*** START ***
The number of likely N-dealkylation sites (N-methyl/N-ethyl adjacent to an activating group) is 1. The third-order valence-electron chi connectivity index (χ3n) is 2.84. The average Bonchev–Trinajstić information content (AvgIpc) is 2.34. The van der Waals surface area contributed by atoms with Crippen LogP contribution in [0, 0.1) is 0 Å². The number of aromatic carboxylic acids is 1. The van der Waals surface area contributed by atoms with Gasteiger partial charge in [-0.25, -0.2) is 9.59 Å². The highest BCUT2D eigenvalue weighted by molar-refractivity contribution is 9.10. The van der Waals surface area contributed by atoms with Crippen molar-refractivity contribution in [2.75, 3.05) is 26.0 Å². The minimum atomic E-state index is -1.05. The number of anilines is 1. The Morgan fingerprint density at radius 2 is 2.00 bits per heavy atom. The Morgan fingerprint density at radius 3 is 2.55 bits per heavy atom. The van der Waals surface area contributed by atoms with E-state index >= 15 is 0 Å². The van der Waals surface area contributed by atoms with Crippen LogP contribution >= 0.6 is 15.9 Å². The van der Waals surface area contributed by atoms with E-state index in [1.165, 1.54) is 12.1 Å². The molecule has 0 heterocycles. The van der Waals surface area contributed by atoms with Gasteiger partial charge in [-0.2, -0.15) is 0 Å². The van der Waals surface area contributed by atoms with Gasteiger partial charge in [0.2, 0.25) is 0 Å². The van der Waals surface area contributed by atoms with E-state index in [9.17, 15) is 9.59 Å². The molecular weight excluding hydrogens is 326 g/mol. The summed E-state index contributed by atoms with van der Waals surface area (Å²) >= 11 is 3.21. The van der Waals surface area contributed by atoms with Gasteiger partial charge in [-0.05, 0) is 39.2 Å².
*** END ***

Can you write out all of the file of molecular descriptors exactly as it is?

The number of likely N-dealkylation sites (N-methyl/N-ethyl adjacent to an activating group) is 1. The third-order valence-electron chi connectivity index (χ3n) is 2.84. The average Bonchev–Trinajstić information content (AvgIpc) is 2.34. The van der Waals surface area contributed by atoms with Crippen LogP contribution in [0, 0.1) is 0 Å². The number of aromatic carboxylic acids is 1. The van der Waals surface area contributed by atoms with Gasteiger partial charge in [-0.25, -0.2) is 9.59 Å². The highest BCUT2D eigenvalue weighted by molar-refractivity contribution is 9.10. The van der Waals surface area contributed by atoms with Crippen molar-refractivity contribution in [2.75, 3.05) is 26.0 Å². The minimum atomic E-state index is -1.05. The number of anilines is 1. The Morgan fingerprint density at radius 2 is 2.00 bits per heavy atom. The Morgan fingerprint density at radius 3 is 2.55 bits per heavy atom. The van der Waals surface area contributed by atoms with E-state index >= 15 is 0 Å². The van der Waals surface area contributed by atoms with Crippen LogP contribution >= 0.6 is 15.9 Å². The van der Waals surface area contributed by atoms with E-state index in [1.165, 1.54) is 12.1 Å². The molecule has 0 heterocycles. The van der Waals surface area contributed by atoms with Gasteiger partial charge in [-0.2, -0.15) is 0 Å². The van der Waals surface area contributed by atoms with Gasteiger partial charge in [0.2, 0.25) is 0 Å². The van der Waals surface area contributed by atoms with E-state index in [9.17, 15) is 9.59 Å². The molecular weight excluding hydrogens is 326 g/mol. The summed E-state index contributed by atoms with van der Waals surface area (Å²) >= 11 is 3.21. The van der Waals surface area contributed by atoms with Gasteiger partial charge in [-0.05, 0) is 39.2 Å².